By Katina Caraganis
The second time was the charm for the North Middlesex Regional School District, as a Proposition 2 1/2 override passed in both Ashby and Pepperell, despite failing to garner support in Townsend.
The override passed by a three-vote margin, 515-512, in Ashby, and by a healthy, 1702-1406 spread in Pepperell.
In Townsend, however, 1,372 voters were opposed to the 1,102 in favor.
Because two of the three towns agreed, the override passes, and Townsend must find a way to come up with its share of the budget without the help of an override to pass the surplus on to the taxpayers.
North Middlesex Regional School Committee members voted this summer to approve a budget that is $1,994,291 less than the district's needs budget and contains $200,000 from the district's reserves.
The override will permanently raise the tax base more than the 2.5 percent allowed by state law in Ashby and Pepperell.
Chuck Raymond of Ashby expressed his support for the override Tuesday afternoon outside the elementary school, saying that while it won't have much of an impact on his children, it will impact other students.
"This is one of the most important votes right now," he said. "The future of our schools is at stake here."
The average taxpayer in Ashby will see an increase of $51 per $100,000 of assessed valuation per year, while residents in Pepperell will see an increase of $33 per $100,000 of valuation
In Townsend, the increase would have been $51 per $100,000 of valuation had the override passed.
"It's $10 a month. It's so worth it," Raymond said.
Michelle Thomas, also of Ashby, voted in favor of the override, saying if it didn't pass, she was afraid of what would happen to the district.
"My biggest fear if this doesn't pass is that everything will spiral out of control," she said. "I believe in this community, and I believe in its educational system. It should be all about what people can do to help fix the problem."
Kathy Mackel of Pepperell said the override was not something she could support.
"Well, I came out to vote no, reluctantly," she said. "It's not so long ago that they told us they needed an addition to Peter Fitzpatrick School, so we built one. And then they said they needed a new school, so we built one. And now we have a big school sitting empty at the rotary. When they sell that school, I will vote yes for an override."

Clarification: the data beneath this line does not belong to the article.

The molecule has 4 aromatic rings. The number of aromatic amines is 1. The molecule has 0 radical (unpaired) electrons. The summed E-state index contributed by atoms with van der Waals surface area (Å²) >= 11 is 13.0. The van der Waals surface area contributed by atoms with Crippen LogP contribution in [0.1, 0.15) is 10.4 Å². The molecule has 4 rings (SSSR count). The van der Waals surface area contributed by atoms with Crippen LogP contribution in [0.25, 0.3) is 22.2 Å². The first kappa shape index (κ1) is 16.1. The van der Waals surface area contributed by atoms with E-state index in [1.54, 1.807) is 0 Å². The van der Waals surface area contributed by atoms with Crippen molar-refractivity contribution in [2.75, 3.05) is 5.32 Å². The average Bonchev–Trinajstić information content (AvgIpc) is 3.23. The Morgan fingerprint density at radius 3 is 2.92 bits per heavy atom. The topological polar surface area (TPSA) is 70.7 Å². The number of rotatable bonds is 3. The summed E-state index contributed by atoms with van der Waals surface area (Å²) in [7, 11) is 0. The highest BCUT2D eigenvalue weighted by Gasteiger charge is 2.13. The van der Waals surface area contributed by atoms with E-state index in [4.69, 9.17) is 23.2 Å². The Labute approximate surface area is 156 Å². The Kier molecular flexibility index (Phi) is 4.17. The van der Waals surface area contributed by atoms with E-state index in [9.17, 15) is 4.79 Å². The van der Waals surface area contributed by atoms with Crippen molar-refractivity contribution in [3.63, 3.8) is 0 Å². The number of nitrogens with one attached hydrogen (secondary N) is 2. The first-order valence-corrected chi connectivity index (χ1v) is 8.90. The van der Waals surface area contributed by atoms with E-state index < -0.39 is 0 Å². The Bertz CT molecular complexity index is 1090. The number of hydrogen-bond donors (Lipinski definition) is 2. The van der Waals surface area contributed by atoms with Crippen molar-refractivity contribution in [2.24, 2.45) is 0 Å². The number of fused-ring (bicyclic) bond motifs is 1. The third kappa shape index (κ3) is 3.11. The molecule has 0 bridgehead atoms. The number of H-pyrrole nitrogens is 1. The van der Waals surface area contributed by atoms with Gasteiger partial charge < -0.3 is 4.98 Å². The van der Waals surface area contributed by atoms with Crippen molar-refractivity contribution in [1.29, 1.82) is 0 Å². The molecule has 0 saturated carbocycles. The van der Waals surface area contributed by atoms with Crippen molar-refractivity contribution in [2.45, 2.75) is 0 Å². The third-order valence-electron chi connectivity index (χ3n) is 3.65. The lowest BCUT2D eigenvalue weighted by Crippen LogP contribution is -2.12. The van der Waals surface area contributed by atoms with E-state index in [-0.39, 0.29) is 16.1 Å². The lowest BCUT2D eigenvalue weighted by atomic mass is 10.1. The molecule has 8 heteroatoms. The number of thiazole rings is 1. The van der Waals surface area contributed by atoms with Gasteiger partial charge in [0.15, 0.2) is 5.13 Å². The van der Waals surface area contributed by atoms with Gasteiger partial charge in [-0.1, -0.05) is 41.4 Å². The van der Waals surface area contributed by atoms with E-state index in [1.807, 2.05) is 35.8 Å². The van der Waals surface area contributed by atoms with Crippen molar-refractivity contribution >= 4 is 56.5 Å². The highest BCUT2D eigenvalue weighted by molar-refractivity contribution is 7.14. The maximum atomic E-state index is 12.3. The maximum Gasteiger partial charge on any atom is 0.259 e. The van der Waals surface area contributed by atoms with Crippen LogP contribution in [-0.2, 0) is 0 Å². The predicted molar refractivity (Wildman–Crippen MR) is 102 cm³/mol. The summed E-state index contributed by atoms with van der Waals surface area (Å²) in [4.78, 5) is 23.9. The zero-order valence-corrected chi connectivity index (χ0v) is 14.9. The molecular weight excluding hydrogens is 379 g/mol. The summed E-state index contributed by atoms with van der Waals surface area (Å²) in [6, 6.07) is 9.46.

Sarah Jackson of Ashby stood at the intersection of routes 31 and 119 on Tuesday afternoon holding a sign in support of the override.
With three children, she said it was imperative to get the word out about how a failed override would affect students.
She said her 10-year-old daughter was adamant about wanting to play an instrument when school starts in the fall, so she and her husband invested $1,100 in a trombone.
"She sacrificed other things like dance so she could plan an instrument," Jackson said. "If this doesn't pass, there will be no lessons for her because I can't afford to send her to private ones. We will contemplate moving if this doesn't pass. Our kids are too young, and we don't want them growing up in this kind of environment where education isn't valued."
Pepperell resident Barry O'Brien said a solid education is the foundation for everything else in life.
"Democracy is based on an educated populace," he said. "Without it, everything falls apart. We need to take care of the next generation. My wife, Carol, and I don't have school-aged children, but you need to support that. You just do."
School Committee Chairwoman Susan Robbins held a "vote yes" sign outside Memorial Hall in Townsend on Tuesday afternoon and said that while override elections are hard to predict, it's never fun to not have a budget in place.
"Having a budget in place prior to the start of the school year provides a much more stable environment for the kids," Robbins said. "With a budget, the School Committee would be focusing on educating kids rather than fighting for a budget."
Dale Gamble of Pepperell said such programs as band and drama were what made his otherwise quiet daughter thrive in the schools, and he'd like to see those opportunities for other kids fade away.
"I understand chorus and band are on the chopping block to be cut," he said. "It would be a major shame if the program was dropped because it gave her the opportunity to come out of her shell."
But for some, they can't see the benefits.
"The Pepperell school system needs to be redone," Pepperell resident Bob Johnson said. "It needs to be given back to the people. We need to pay attention to the school, never mind the big shots at the top. We need to pay attention to the teachers. We need to get involved with the kids."